Mises, the policy advisor, the one who faces central banks and the impossibility of a free banking world, favors a marginal 100-percent constraint on central banks. Because the Gold Standard is not working properly anymore and it won’t be restated, there’s need of an alternative. Rather than replacing Peel’s Act, he suggests fixing Peel’s Act and to impose it on issuer [central] banks but not on commercial banks. But for Mises the scholar, it is precisely free banking that is needed to coordinate money supply with money demand. The remarks on Peel Act demonstrate a clear example of two different positions that are not contradictory as the 100-percent interpretation would imply, but two positions that reflect a different context and problem.

Convergence to 100-percent reserves?

There is another variation of the interpretation that Mises preferred a 100-percent reserve requirement (not discussed in my paper). This position argues that even if Mises did not oppose to fractional reserve banking, he thought that market competition will eventually result in a de facto 100-percent reserve practice on part of free banking issuer banks. Salerno, for instance, argues that contrary to free bankers, “Mises emphatically did not foresee the free-banking system evolving toward a minuscule reserve ratio,” and for “Mises, evolution was rather all in the opposite direction” with the “cyclical fluctuations leading slowly back to a system of marginal 100-percent reserves.”

I don’t know any passage where Mises articulates this position. Salerno refers to The Causes of Economic Crises (1978), which is a collection of early essays by Mises written between 1919 and 1946, but he does not offer a passage where Mises unequivocally says that such convergence will take place. Salerno also cites Mises’s memoirs to argue that his monetary theory matured by the time he published Nationalökonomie (1940). If that’s the case, then the claim that Mises changed his position between The Theory of Money and Credit (1912) and Nationalökonomie (1940) is untenable. In The Theory of Money and Credit (1912) Mises implicitly favored free banking, in Human Action (1949) he is clearly in favor of free banking and in the 1954 edition of The Theory of Money and Credit he still prefers free banking. Still, The Causes of Economic Crises, that Salerno cites addresses business cycles produced by central banks, not business cycles under free banking. As he proposed in his Monetary Reconstruction, the point is to limit central banks, not commercial banks.

The convergence position is based on the fact that Mises did defend free banking as a system that results in an “extreme restraint in the issue of fiduciary media.” After a brief discussion of the check and balances under a free banking system, Mises concludes with the following passage:

In the course of the development of a banking system with fiduciary media, crises could not have been avoided. However, as soon as bankers recognized the dangers of expanding circulation credit [fiduciary media], they would have done their utmost, in their own interests, to avoid the crisis. They would then have taken the only course leading to this goal: extreme restraint in the issue of fiduciary media. (Mises, 1928, [2006], p. 125)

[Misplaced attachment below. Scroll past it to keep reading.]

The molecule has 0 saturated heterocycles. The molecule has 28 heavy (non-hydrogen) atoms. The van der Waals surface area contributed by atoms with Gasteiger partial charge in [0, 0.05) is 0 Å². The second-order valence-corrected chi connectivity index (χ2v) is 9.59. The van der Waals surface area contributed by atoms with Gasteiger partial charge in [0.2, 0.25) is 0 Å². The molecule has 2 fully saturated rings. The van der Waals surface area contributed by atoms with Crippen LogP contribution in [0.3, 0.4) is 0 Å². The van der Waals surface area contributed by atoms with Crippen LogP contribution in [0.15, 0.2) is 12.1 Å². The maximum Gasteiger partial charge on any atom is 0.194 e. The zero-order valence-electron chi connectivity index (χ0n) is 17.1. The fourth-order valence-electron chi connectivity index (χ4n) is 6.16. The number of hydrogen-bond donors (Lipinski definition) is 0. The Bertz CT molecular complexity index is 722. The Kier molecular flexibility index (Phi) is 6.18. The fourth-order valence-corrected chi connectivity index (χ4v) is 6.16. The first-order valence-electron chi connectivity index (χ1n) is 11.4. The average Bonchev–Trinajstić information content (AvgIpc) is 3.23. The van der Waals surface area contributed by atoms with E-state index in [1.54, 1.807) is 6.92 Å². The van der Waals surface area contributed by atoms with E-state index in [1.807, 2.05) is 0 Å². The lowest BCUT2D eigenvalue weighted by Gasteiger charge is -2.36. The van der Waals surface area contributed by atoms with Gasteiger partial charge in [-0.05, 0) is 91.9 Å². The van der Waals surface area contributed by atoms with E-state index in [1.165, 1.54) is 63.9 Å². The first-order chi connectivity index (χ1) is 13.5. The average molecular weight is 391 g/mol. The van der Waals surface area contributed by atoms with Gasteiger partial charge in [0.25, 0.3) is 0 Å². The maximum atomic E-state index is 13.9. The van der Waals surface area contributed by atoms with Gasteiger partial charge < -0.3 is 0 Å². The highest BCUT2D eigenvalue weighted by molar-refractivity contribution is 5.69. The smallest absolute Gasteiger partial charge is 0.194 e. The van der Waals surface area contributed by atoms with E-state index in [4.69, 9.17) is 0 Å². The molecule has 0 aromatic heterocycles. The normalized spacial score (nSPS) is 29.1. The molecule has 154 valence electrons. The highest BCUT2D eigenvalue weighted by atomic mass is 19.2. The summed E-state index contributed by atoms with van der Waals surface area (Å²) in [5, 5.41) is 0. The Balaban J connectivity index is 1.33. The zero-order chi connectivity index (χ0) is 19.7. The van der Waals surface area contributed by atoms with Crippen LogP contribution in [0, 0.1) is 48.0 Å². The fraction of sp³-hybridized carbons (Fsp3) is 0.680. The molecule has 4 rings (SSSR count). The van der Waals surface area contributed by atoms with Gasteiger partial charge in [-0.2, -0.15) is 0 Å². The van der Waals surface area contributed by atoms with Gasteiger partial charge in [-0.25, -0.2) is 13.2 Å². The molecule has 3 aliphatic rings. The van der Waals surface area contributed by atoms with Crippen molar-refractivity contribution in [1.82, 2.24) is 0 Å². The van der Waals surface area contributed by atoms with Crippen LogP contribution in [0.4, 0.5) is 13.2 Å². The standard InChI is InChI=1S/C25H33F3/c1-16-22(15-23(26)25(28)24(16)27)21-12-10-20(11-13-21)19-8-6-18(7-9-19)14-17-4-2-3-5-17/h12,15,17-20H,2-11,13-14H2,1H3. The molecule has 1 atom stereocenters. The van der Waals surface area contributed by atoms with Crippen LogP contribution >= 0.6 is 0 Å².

Maybe those who argue that Mises thought that free banking would converge to a 100-percent rule “extreme restraint” is defined as 100-percent rule, but extreme precaution can also mean to be careful to not let reserves go below the precautionary level (whatever that level is) for too long. Nothing in “extreme” implies 100-percent. This is an example of where a Rothbardian reading of Mises may be unintentionally sneaking in.

Nonetheless, if it were the case that Mises holds this position, it would only imply an incorrect prediction on his part. There is no historical evidence of free banking converging to 100-percent reserves. The failure of the Ayr Bank during the Scottish Free Banking can be interpreted as a crisis that “could not been avoided” in Mises’s passage. And the later stability of the Scottish free banking, is not a case of free bank taking “extreme restraint” to avoid failures once “the bankers recognized the dangers of expanding” fiduciary media excessively?


The reading that Mises favored a 100-percent reserve requirement is far from “crystal clear.” On the contrary, Mises is straightforward about the benefits of fiduciary media and the costs that would produce arise if a 100-percent reserve requirement were to be imposed. For Mises the problem is not fiduciary media per se, but the presence of central banks that enjoys the luxury of avoiding bankruptcy when they fail to redeem their convertible banknotes (under gold standard.) It is a mistake to find in Mises a position that any expansion of fiduciary media puts into motion the effects described by the ABCT, and that therefore he was opposed to fractional reserves. Only an expansion of credit supply that lowers the market interest rate below the natural [equilibrium] level is problematic.

The problem with the 100-percent interpretation of Mises is that is inconsistent with his passages in favor of fractional reserves on the one hand and his passages against legal limitations to the issuance of fiduciary media on the other. That’s not the case if Mises is interpreted as being in favor of free banking with fractional reserves and carefully distinguishing his pure theoretical thoughts from his historical policy prescriptions. The only way to maintain a resemblance of a 100-percent reserve requirement in Mises is via the convergence argument. Such a reading, however, has even weaker evidence (if it can be considered as such) than the 100-percent interpretation.